Stefan Jonsson uses three monumental works of art to build a
provocative history of popular revolt: Jacques-Louis David's
The Tennis Court Oath (1791), James Ensor's Christ's
Entry into Brussels in 1889 (1888), and Alfredo Jaar's
They Loved It So Much, the Revolution (1989). Addressing,
respectively, the French Revolution of 1789, Belgium's proletarian
messianism in the 1880s, and the worldwide rebellions and
revolutions of 1968, these canonical images not only depict an
alternative view of history but offer a new understanding of the
relationship between art and politics and the revolutionary nature
of true democracy.
Drawing on examples from literature, politics, philosophy, and
other works of art, Jonsson carefully constructs his portrait,
revealing surprising parallels between the political representation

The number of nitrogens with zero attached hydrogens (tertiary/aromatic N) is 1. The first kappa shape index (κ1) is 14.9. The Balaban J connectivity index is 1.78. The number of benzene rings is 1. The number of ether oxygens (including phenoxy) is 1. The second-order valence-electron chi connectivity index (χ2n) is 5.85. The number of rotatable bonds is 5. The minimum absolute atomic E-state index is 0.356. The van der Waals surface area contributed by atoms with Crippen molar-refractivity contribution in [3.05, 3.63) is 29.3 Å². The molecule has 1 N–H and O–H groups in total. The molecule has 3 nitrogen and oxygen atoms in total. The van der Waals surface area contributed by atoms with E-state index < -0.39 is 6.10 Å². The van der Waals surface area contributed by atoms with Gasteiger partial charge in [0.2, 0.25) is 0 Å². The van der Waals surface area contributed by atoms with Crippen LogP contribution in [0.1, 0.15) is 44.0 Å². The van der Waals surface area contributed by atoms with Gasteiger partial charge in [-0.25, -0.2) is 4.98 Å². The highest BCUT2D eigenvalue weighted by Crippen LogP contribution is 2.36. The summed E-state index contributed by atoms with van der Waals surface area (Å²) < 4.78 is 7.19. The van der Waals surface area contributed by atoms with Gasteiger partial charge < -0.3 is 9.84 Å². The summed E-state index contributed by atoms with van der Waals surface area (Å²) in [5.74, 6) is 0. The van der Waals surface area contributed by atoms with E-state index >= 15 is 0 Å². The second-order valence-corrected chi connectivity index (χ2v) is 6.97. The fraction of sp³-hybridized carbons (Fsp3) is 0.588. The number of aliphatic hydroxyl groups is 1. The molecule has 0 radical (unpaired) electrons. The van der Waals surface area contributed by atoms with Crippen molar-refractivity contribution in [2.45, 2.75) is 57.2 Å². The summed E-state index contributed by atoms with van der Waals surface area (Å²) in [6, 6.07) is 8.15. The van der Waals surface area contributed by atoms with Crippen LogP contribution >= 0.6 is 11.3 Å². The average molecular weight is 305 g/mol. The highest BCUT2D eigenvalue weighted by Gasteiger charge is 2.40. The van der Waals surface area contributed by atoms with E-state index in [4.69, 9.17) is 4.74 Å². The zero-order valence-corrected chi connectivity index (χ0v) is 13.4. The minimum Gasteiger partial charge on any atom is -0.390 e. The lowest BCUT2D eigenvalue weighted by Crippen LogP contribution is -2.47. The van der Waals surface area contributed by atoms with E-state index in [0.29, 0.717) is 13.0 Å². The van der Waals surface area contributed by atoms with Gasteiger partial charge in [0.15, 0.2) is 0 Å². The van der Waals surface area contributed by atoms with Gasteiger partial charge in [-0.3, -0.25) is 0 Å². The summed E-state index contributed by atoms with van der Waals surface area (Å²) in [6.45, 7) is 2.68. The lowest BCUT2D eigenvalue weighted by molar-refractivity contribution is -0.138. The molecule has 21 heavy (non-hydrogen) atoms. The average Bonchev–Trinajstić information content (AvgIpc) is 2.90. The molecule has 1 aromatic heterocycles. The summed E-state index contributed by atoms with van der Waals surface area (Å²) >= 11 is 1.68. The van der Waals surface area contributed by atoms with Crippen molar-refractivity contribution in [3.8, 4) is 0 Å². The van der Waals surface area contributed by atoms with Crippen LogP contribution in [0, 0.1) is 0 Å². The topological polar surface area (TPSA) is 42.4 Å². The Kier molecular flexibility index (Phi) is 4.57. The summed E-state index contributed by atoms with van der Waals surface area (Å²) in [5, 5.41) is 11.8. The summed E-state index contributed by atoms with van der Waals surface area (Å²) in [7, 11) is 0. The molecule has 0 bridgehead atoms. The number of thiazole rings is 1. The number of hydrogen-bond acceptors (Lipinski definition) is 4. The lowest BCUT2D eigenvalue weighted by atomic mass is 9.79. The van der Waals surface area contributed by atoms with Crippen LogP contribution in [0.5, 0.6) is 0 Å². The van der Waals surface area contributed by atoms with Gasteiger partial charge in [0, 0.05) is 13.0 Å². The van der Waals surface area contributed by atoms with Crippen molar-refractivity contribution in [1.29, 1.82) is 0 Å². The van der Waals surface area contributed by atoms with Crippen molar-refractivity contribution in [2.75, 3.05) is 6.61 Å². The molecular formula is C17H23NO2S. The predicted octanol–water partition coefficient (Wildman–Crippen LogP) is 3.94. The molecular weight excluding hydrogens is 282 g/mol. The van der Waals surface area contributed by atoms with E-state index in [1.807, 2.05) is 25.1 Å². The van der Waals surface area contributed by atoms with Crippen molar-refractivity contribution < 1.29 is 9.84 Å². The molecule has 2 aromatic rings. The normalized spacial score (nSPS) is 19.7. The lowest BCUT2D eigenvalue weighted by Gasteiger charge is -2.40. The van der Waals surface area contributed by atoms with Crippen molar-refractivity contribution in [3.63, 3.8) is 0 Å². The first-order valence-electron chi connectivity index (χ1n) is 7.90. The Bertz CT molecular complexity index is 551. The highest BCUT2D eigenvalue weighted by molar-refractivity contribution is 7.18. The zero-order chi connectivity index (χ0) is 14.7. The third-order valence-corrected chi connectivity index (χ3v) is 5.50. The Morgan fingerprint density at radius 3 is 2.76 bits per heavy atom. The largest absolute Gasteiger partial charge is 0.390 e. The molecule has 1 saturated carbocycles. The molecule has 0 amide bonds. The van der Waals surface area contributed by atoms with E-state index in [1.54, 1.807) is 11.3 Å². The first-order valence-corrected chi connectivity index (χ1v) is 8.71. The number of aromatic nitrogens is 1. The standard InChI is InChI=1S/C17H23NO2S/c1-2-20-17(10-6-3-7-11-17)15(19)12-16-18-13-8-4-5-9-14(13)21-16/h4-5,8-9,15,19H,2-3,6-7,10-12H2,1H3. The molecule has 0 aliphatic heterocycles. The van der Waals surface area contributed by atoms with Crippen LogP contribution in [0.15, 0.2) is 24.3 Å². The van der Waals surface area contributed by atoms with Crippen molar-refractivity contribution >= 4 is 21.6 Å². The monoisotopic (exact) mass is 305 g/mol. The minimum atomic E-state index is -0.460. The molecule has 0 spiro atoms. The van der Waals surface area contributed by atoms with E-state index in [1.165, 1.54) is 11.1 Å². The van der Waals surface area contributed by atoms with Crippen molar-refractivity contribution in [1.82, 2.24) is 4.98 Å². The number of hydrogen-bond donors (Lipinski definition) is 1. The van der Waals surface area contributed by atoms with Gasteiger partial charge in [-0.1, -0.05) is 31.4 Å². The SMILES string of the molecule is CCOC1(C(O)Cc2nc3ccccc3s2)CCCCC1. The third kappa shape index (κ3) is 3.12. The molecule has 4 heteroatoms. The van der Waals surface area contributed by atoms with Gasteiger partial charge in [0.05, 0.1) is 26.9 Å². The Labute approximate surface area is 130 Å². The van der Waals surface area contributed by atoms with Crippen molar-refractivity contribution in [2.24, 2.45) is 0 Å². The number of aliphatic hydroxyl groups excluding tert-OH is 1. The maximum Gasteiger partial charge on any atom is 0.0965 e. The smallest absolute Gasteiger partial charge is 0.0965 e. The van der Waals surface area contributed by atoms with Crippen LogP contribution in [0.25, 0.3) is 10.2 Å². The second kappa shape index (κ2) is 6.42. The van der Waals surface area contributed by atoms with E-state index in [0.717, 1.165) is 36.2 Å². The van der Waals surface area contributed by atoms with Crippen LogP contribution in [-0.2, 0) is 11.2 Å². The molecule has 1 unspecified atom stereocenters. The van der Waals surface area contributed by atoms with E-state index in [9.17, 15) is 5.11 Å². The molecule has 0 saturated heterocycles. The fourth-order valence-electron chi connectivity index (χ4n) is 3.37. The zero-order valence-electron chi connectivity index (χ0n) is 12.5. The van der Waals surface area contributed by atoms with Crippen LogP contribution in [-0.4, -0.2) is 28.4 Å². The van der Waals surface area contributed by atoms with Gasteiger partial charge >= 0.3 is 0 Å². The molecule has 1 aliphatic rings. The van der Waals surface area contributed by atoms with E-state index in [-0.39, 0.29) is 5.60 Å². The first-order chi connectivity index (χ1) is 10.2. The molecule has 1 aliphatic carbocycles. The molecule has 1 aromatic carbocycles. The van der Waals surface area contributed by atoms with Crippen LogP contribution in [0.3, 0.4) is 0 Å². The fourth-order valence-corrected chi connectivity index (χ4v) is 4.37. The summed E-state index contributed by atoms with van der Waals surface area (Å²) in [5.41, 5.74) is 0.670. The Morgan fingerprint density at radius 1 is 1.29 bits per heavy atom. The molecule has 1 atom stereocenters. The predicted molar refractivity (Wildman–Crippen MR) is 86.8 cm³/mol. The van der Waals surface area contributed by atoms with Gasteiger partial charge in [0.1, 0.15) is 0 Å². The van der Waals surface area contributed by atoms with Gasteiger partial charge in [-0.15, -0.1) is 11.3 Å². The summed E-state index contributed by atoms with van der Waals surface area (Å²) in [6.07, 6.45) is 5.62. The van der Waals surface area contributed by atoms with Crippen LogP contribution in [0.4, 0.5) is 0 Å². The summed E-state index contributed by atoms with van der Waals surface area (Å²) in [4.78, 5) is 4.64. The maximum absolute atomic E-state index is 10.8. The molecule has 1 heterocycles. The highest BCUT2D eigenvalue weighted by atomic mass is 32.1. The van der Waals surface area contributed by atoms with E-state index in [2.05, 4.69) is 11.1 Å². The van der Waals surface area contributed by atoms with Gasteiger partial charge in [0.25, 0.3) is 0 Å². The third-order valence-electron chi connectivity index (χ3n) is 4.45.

of "the people" in government and their aesthetic representation in
painting. Both essentially "frame" the people, Jonsson argues,
defining them as elites or masses, responsible citizens or angry
mobs. Yet in the aesthetic fantasies of David, Ensor, and Jaar,
Jonsson finds a different understanding of democracy-one in which
human collectives break the frame and enter the picture.
Connecting the achievements and failures of past revolutions to
current political issues, Jonsson then situates our present moment
in a long historical drama of popular unrest, making his book both
a cultural history and a contemporary discussion about the fate of
democracy in our globalized world.
Subjects: Art & Art History, History, Political Science
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